Oh yeah, he was quoted as saying things that I totally identified with. Like being backstage and hearing the crowd out there and thinking, "I’m not worth it. I’m a piece of shit. And they’re mad—they're fools—if they like me. This is a sick situation. If they knew what the truth was about me, they wouldn’t like me." I’ve identified with that a million times. I just don’t know why that couldn’t have been stopped.

Was there anyone who could have helped you when you were at that point?
No, no. Good point. No, it had to come from inside me. When I did this Rainbow show, Pete Townshend, Steve Winwood, Ronnie Wood, and a whole host of people—friends—were trying to save me from this shit by having me play a concert. I was doing a lot of heroin. They got me to rehearsals. They did everything for me. All I had to do was show up, and I didn’t give a fuck. And it didn’t make any difference.

From Everyone Loves You When You're Dead. Copyright © 2011 by Neil Strauss. Published by HarperCollins Publishers.

For more, visit NeilStrauss.com/elywyd

SGranitz/WireImage

Mötley Crüe

The Scene: Backstage after a concert in Phoenix, six police officers suddenly burst into Mötley Crüe’s dressing room.

Police Officer One: Is this the guy who attacked the security officer?

Police Officer Two: I don’t know. They both have facial hair.

Police Officer One [to Nikki Sixx]: Put your hands behind your back.

Police Officer Two [to Tommy Lee]: You too. . . .

[The police lead Sixx and Lee, who is wearing nothing but tight rubber shorts, into the corridor and toward the backstage exit. Two teenage Mötley Crüe fans tentatively approach them, each clutching a copy of Shout at the Devil on vinyl.]

Fan: Can you sign these for us?

 Meanwhile, singer Vince Neil blow dries his hair nonchalantly, as he has throughout the incident, while guitarist Mick Mars lounges in a chair nearby.

Mick Mars [to me]: Well, what did you think of the show?

From Everyone Loves You When You're Dead. Copyright © 2011 by Neil Strauss. Published by HarperCollins Publishers.

For more, visit NeilStrauss.com/elywyd

Kevin Winter/Getty

Hugh Hefner

The Scene: The Playboy Mansion in Los Angeles, when Hugh Hefner sits in his red smoking jacket and black silk pajamas next to a bottle of Diet Pepsi and a plate of cookies.

I wonder how much rejection drives people to become stars.
Or repression. I think that without question, you know, rejection may be a part of it, but primarily it comes even earlier than that.

So for you, it came from being raised in a home without affection?
Yes, although there was a point in time that my mom said she was really sorry, and that she herself had been raised in a very oppressive home, so she had been unable to show that affection. And I said to her, "Mom, anything that you may have done that was less than ideal was a blessing. It motivated me to create the world that I have created and accomplish what I have accomplished."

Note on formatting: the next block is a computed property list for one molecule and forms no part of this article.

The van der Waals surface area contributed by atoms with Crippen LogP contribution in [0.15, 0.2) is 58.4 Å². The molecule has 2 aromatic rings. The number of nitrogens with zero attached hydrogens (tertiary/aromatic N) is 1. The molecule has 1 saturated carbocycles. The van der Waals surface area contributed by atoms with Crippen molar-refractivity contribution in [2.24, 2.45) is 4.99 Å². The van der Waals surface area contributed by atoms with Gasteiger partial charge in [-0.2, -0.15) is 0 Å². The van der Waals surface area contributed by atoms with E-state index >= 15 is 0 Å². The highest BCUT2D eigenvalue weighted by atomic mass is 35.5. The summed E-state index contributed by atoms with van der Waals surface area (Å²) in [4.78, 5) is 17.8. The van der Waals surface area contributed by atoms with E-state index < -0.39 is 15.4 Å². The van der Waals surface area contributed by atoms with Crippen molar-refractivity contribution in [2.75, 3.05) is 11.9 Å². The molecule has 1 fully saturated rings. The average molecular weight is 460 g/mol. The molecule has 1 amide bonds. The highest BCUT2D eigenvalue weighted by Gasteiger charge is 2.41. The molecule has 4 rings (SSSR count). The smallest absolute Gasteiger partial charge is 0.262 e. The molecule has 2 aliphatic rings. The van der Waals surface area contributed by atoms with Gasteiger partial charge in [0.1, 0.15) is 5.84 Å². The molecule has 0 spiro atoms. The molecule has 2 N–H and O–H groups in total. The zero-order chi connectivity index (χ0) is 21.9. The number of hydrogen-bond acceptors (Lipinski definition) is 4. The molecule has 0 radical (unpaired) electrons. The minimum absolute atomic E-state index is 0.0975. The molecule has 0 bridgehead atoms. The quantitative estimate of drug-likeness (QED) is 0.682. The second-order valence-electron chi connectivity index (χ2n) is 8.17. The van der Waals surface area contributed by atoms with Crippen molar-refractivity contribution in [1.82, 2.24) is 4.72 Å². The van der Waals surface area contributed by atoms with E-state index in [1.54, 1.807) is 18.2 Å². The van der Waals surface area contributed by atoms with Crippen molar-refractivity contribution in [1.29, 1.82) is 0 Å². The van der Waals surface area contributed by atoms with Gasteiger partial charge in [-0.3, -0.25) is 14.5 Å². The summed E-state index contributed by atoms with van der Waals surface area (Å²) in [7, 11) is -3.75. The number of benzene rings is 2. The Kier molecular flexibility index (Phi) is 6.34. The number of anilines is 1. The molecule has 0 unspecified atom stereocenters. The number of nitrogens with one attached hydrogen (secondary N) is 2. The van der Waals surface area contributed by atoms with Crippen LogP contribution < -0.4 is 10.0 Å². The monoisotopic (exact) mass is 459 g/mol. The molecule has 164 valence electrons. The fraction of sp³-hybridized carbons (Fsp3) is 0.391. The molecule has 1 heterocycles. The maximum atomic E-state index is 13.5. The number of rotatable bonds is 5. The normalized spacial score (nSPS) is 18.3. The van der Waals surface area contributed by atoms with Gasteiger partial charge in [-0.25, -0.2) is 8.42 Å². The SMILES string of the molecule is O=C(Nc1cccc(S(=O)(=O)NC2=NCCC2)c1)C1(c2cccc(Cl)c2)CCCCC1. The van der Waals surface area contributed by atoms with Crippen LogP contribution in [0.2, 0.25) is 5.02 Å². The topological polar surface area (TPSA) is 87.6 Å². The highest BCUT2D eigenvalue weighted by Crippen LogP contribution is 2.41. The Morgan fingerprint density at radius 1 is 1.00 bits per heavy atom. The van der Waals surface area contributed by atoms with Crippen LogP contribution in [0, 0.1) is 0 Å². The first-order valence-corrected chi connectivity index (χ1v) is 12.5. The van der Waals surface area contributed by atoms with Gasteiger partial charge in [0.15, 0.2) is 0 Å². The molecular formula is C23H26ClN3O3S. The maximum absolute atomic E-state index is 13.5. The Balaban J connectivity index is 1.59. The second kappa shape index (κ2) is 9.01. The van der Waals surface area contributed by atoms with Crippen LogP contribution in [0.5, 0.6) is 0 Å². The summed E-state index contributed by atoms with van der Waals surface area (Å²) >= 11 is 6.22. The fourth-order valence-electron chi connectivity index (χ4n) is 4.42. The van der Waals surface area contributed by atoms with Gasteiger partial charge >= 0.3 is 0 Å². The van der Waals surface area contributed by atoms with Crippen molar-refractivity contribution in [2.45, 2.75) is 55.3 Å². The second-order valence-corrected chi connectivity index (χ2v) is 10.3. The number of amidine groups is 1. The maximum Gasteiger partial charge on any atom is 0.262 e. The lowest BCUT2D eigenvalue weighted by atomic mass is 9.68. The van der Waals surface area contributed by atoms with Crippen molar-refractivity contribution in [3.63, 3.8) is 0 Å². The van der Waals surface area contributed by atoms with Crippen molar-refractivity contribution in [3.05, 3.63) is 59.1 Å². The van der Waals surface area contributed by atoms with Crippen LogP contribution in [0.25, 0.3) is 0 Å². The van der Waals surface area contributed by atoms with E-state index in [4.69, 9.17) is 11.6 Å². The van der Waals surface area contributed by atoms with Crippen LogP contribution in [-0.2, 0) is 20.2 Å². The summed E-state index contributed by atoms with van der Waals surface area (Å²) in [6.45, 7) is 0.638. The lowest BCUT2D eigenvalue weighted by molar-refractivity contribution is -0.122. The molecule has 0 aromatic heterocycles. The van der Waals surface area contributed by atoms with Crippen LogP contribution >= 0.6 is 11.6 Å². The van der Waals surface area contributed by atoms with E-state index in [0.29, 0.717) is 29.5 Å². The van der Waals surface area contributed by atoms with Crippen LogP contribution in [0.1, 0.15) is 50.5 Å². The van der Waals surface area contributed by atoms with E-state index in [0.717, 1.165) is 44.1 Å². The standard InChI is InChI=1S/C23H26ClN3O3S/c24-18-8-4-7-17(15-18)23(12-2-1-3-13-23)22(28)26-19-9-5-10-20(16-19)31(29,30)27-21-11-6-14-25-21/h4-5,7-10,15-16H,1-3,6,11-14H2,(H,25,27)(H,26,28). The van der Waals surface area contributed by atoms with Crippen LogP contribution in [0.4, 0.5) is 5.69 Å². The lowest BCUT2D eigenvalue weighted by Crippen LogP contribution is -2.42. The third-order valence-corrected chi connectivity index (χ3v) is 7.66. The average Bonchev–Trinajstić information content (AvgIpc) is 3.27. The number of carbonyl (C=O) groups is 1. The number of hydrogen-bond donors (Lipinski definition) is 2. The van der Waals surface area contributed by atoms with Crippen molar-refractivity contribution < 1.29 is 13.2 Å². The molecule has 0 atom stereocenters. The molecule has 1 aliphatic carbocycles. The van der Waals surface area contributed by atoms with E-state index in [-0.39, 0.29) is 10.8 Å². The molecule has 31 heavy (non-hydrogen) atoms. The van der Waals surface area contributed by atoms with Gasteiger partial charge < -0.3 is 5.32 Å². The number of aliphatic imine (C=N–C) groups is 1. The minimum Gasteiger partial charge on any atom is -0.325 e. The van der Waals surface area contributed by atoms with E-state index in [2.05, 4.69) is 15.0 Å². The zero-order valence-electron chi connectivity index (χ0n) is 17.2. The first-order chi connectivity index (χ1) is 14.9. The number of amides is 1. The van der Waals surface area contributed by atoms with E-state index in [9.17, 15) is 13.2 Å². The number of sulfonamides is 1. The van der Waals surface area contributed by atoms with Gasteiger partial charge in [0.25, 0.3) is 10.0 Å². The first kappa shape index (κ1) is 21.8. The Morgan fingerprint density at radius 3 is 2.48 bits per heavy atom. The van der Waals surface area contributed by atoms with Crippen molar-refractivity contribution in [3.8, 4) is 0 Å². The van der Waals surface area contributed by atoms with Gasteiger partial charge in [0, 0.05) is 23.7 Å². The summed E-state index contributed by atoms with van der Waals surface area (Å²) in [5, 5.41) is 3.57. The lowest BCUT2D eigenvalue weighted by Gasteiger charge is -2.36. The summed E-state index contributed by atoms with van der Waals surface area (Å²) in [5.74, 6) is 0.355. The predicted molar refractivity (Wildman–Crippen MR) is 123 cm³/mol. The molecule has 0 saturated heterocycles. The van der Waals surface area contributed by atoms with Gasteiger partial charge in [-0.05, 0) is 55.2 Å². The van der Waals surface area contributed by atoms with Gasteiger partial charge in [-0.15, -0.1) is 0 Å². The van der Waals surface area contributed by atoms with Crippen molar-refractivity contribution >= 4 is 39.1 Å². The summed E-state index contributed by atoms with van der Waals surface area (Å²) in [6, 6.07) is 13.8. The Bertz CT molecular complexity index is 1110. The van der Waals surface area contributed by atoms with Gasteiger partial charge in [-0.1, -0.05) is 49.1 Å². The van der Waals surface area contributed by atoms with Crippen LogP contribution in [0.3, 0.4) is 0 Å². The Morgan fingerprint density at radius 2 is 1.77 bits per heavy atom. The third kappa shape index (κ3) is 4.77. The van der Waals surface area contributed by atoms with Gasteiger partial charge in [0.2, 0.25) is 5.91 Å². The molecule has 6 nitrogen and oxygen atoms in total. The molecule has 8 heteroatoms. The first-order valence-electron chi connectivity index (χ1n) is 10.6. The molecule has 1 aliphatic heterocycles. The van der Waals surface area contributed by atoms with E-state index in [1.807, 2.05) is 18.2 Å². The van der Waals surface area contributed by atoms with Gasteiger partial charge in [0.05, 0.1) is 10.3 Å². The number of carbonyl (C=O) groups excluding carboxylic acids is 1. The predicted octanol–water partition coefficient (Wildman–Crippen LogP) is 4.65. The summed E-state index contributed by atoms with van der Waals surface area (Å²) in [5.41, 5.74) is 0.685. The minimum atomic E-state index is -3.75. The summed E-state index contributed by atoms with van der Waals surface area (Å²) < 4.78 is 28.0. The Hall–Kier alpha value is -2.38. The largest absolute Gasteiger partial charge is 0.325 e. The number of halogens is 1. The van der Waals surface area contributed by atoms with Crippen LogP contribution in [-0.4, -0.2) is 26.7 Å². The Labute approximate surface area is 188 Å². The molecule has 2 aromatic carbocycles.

So sometimes it’s the sand in the oyster that creates the pearl. You need some irritation. You need some repression or some conflict. And my life would have been much less satisfying if I didn't have that.

From Everyone Loves You When You're Dead. Copyright © 2011 by Neil Strauss. Published by HarperCollins Publishers.

For more, visit NeilStrauss.com/elywyd

Pascal Le Segretain/Getty

Chuck Berry

The Scene: Sitting in the St. Louis restaurant and club Blueberry Hill, Berry, known for avoiding reporters, has his longest interview in decades. At the end, he suggests staying in touch via telephone and fax, then suddenly grows concerned.

Berry: Yeah, let me ask one question. Don’t laugh at this because it’s not laughable, and I’m not . . . Yes, I am serious. You’re not funny, are you? [1]

No, I’m not.
Well, that’s what I want to hear. I mean, I’ve talked to funny guys. Like do you know Little Richard?

Not personally.
Anyway, he’s for real. I know because I’ve been asked for . . . He came on to me once, you know. And it just doesn’t make sense. I couldn’t believe it! And he believes it. By that, I mean he doesn’t deny it. Anyway, when I ask you that, it’s only because you said, “We’ll talk,” you know . . .


[1]Funny (fun•ny, adj. [archaic colloquial]): Of, pertaining to, or exhibiting homosexuality.

From Everyone Loves You When You're Dead. Copyright © 2011 by Neil Strauss. Published by HarperCollins Publishers.

For more, visit NeilStrauss.com/elywyd